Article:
According to IELTS Cambridge books, an expert user of English is someone who has fully operational command of the language: appropriate, accurate, and fluent with complete understanding. This user gets the score of 9 in the IELTS speaking test which is the highest score in this English proficiency exam.
According to this definition, it is not necessary to be a native speaker to be considered an expert user. So, that raises a question! As English teachers, either native or non-native, should we set our students up for speaking English like a native speaker or an expert user?
A difference in the PROCESS
One point to mention is that although the final product of both native and non-native language users is the same, the whole process is very different. As we know, native speakers go through the process of first-language acquisition which is unconscious, while non-natives learn the language consciously. Therefore, as the process and mechanism for the ultimate language use is different, maybe we as English teachers need to be a little more cautious when promoting the idea of speaking English like a native speaker.
Native speakers own the language, and this ownership has been effortless. Language ownership makes its users feel confident to use it in almost any context without the fear of being misunderstood. Another bonus is developing the authentic accent which increases their linguistic confidence even more. So, they are hardly ever concerned about communication breakdown in their encounters irrespective of what level of education they have.
Non-native speakers, however, are involved in a completely conscious language learning process which forms their language competence and performance differently. Almost all language users are in this game for the purpose of making effective communications with people they don’t share a first language with. This puts the whole focus of their linguistic endeavor on “communication,” and therefore they are more interested in using whatever linguistic tools they have at their disposal to avoid communication breakdown. It implies that they might not need to be fascinated by knowing as many vocabularies as a native speaker, or develop a native-like accent. What is really important here for them is how to use this second language for effective communication with fluency and accuracy.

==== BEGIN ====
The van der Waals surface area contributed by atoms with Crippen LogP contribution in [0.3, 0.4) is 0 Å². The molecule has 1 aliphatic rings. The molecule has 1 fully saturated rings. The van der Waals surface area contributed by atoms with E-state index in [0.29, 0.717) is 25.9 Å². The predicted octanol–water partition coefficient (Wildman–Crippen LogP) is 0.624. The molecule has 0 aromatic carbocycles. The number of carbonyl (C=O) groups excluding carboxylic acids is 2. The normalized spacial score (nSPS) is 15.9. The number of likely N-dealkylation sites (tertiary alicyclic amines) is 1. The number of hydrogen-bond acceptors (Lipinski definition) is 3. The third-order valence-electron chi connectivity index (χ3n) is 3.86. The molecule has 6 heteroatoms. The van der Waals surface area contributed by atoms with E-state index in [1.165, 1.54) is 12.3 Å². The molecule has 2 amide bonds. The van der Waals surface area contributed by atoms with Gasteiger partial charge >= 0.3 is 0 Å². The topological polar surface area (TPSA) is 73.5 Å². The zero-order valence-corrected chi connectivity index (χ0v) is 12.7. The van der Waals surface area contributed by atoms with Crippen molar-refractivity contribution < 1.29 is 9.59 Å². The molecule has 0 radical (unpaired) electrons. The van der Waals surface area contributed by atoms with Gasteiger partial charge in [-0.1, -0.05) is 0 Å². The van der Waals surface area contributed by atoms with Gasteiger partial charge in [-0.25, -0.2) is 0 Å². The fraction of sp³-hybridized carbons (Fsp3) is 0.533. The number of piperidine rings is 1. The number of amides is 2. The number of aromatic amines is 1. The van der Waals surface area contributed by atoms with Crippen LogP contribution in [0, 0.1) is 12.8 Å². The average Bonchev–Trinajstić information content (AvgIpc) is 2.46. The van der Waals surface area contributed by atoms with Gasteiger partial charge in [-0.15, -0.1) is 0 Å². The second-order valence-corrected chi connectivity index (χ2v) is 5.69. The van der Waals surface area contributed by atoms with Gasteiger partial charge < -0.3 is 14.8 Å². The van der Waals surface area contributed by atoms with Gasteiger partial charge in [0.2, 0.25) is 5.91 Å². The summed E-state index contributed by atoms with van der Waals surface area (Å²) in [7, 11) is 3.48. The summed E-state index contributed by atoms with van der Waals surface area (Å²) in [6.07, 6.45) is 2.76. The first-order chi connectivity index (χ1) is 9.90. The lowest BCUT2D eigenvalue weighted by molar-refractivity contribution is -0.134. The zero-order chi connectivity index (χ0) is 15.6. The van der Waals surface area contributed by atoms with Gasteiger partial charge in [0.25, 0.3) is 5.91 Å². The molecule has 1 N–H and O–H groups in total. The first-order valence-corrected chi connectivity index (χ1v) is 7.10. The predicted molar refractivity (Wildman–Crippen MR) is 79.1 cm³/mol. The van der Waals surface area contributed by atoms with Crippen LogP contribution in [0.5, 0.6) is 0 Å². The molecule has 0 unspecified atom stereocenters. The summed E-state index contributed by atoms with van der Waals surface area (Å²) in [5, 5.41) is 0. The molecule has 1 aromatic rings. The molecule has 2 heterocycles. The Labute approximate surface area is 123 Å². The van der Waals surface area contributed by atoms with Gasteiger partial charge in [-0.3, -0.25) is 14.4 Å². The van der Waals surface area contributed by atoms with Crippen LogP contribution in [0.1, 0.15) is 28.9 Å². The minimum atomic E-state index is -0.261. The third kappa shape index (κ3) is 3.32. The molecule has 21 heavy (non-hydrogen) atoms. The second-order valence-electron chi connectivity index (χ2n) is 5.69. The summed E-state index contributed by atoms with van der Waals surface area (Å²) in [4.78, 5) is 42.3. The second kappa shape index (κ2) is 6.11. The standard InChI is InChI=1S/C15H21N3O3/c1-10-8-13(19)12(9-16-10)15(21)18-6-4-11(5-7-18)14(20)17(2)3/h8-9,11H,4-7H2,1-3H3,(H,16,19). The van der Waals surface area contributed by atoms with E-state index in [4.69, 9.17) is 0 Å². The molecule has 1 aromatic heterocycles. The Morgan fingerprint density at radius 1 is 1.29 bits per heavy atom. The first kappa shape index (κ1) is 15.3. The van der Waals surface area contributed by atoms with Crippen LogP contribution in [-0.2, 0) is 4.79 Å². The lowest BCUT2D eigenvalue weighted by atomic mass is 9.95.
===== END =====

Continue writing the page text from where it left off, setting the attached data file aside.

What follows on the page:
Language ownership might make its users less concerned about “accurate language use” as native speakers of all languages generally possess a high level of linguistic accuracy— at least in their speaking skill. However, one thing can’t be overlooked! Native speakers differ in their language competence and they also make language mistakes. But as expert users have always been aware of language rules and regulations, they are very careful about their mistakes as they try to express the most refined version of language.
The linguistic process which native and non-native speakers go through differs greatly. Maybe we should encourage our learners be less concerned about speaking English like a native speaker and more on building effective communication with both natives and non-natives of English.